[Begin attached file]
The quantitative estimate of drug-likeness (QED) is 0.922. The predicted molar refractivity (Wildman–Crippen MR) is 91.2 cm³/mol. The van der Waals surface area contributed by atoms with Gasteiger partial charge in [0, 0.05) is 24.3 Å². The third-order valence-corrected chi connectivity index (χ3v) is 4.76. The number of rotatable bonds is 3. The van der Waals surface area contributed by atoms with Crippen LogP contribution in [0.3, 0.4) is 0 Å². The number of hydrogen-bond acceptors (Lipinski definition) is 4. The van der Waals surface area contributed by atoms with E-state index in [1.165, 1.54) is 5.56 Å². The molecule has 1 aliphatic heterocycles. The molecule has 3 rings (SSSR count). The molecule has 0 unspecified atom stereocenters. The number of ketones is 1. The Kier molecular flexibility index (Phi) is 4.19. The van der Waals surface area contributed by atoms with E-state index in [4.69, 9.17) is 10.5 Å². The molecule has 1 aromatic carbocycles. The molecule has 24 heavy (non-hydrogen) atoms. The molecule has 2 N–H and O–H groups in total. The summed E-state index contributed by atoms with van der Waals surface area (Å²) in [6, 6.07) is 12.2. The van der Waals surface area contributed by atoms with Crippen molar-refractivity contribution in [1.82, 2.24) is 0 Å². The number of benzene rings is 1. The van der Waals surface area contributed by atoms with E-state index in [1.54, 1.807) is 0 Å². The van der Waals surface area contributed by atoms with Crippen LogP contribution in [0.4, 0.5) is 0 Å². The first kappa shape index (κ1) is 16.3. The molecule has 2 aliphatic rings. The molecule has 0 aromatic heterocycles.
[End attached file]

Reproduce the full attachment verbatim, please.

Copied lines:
The quantitative estimate of drug-likeness (QED) is 0.922. The predicted molar refractivity (Wildman–Crippen MR) is 91.2 cm³/mol. The van der Waals surface area contributed by atoms with Gasteiger partial charge in [0, 0.05) is 24.3 Å². The third-order valence-corrected chi connectivity index (χ3v) is 4.76. The number of rotatable bonds is 3. The van der Waals surface area contributed by atoms with Crippen LogP contribution in [0.3, 0.4) is 0 Å². The number of hydrogen-bond acceptors (Lipinski definition) is 4. The van der Waals surface area contributed by atoms with E-state index in [1.165, 1.54) is 5.56 Å². The molecule has 1 aliphatic heterocycles. The molecule has 3 rings (SSSR count). The molecule has 0 unspecified atom stereocenters. The number of ketones is 1. The Kier molecular flexibility index (Phi) is 4.19. The van der Waals surface area contributed by atoms with E-state index in [4.69, 9.17) is 10.5 Å². The molecule has 1 aromatic carbocycles. The molecule has 24 heavy (non-hydrogen) atoms. The molecule has 2 N–H and O–H groups in total. The summed E-state index contributed by atoms with van der Waals surface area (Å²) in [6, 6.07) is 12.2. The van der Waals surface area contributed by atoms with Crippen molar-refractivity contribution in [1.82, 2.24) is 0 Å². The number of benzene rings is 1. The van der Waals surface area contributed by atoms with E-state index in [1.54, 1.807) is 0 Å². The van der Waals surface area contributed by atoms with Crippen LogP contribution in [0.4, 0.5) is 0 Å². The first kappa shape index (κ1) is 16.3. The molecule has 2 aliphatic rings. The molecule has 0 aromatic heterocycles.